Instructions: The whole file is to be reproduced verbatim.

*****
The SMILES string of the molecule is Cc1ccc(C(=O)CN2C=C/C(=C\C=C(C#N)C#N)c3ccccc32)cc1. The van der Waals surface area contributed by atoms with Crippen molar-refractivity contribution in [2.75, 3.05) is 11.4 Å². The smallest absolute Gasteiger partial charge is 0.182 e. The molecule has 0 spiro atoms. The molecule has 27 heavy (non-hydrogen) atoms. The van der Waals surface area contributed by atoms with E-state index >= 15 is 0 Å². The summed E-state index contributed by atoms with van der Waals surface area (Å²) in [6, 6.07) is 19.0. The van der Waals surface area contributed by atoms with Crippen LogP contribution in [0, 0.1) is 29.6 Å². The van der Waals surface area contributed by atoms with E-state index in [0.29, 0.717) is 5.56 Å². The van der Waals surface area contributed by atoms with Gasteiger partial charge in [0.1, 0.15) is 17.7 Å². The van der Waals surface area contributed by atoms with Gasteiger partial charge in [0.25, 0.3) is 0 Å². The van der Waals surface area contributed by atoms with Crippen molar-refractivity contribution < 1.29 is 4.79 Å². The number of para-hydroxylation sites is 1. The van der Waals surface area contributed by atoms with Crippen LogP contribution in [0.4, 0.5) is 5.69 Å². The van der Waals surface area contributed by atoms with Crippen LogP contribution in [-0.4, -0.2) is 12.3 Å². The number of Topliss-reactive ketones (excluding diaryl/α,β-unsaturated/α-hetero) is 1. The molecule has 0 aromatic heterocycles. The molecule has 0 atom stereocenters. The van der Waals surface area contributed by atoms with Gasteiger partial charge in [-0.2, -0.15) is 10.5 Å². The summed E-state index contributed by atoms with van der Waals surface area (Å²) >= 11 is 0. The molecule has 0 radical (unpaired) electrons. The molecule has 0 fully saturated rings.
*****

The SMILES string of the molecule is Cc1ccc(C(=O)CN2C=C/C(=C\C=C(C#N)C#N)c3ccccc32)cc1. The van der Waals surface area contributed by atoms with Crippen molar-refractivity contribution in [2.75, 3.05) is 11.4 Å². The smallest absolute Gasteiger partial charge is 0.182 e. The molecule has 0 spiro atoms. The molecule has 27 heavy (non-hydrogen) atoms. The van der Waals surface area contributed by atoms with E-state index >= 15 is 0 Å². The summed E-state index contributed by atoms with van der Waals surface area (Å²) in [6, 6.07) is 19.0. The van der Waals surface area contributed by atoms with Crippen LogP contribution in [0, 0.1) is 29.6 Å². The van der Waals surface area contributed by atoms with E-state index in [0.29, 0.717) is 5.56 Å². The van der Waals surface area contributed by atoms with Gasteiger partial charge in [0.1, 0.15) is 17.7 Å². The van der Waals surface area contributed by atoms with Gasteiger partial charge in [0.25, 0.3) is 0 Å². The van der Waals surface area contributed by atoms with Crippen molar-refractivity contribution < 1.29 is 4.79 Å². The number of para-hydroxylation sites is 1. The van der Waals surface area contributed by atoms with Crippen LogP contribution in [0.4, 0.5) is 5.69 Å². The van der Waals surface area contributed by atoms with Crippen LogP contribution in [-0.4, -0.2) is 12.3 Å². The number of Topliss-reactive ketones (excluding diaryl/α,β-unsaturated/α-hetero) is 1. The molecule has 0 aromatic heterocycles. The molecule has 0 atom stereocenters. The van der Waals surface area contributed by atoms with Gasteiger partial charge in [-0.2, -0.15) is 10.5 Å². The summed E-state index contributed by atoms with van der Waals surface area (Å²) >= 11 is 0. The molecule has 0 radical (unpaired) electrons. The molecule has 0 fully saturated rings.